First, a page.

Most of the children are pretty care-free in that encounter with Jesus, but so often the parents are anxiety-filled, some of whom are grinding through their first confession in years. The children are coming with sins that are like cotton-balls, while the parents lumber forward with sins that may well feel like bowling balls.

By the way, kudos to those parents who witness to their children in doing that, because there are too many parents for whom Jesus isn’t even on their radar. But for all of us, for whom Jesus is part of the landscape, we know within that we shouldn’t have that fear of Jesus, or the life he calls us to—even though to live the way he demands is not necessarily easy or without sacrifice.

In whatever way Jesus is a sign of contradiction—bringing us comfort in some ways, but also causing us anxiety—it may well be that our anxiety is the result of the fact that we’re hearing his voice somewhere in the mix of all the noise, calling us, calling us to something more. And yet we don’t know how to answer that call, or we fear what it will demand of us. In that anxiety, like the town-folk of Nazareth, we may rather just be done with Jesus: Just go away. You’re disrupting the happiness I’ve made.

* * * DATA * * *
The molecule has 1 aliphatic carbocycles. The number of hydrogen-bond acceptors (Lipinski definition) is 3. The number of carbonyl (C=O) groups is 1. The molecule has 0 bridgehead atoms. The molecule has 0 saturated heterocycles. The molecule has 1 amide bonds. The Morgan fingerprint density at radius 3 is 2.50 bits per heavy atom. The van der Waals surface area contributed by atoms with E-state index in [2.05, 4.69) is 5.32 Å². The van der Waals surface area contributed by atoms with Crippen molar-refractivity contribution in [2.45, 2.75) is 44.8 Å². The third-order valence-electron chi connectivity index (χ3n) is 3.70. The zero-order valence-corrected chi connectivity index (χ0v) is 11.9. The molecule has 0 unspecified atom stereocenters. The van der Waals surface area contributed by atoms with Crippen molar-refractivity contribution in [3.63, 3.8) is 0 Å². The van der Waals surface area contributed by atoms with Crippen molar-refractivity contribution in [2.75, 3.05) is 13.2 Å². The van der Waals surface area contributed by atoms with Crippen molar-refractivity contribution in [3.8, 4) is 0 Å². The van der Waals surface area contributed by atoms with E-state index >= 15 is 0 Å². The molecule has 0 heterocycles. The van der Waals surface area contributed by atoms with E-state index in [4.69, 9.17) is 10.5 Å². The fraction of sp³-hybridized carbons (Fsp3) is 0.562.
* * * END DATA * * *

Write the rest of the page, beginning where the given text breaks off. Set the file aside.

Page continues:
I remind us that our children don’t instinctively have that fear. If they develop it, they’re likely getting it from us. In that, we’re getting in their way, when in fact, our task is to lead them to Jesus, as we ourselves are trying to move toward him.

For whatever ways he causes us fear, trepidation, please know that he doesn’t want to cause that feeling, and actually, it’s not from him. He wants us to find and feel peace. Furthermore, that fear will remain unless we either drown him out and do away with him, or unless we start taking steps in the direction he’s calling us. Only then will he cease to be a sign of contradiction to us.

2nd Sunday in Ordinary Time (Am I, Your Mother, Not Here)

Fr. Jerry Burns and I celebrated Mass two days ago at the Basilica of Our lady of Guadalupe in Mexico City, as I do just about every year. If memory serves me correctly, it’s the second-most visited Christian site in the world. It’s positively vibrant with living faith.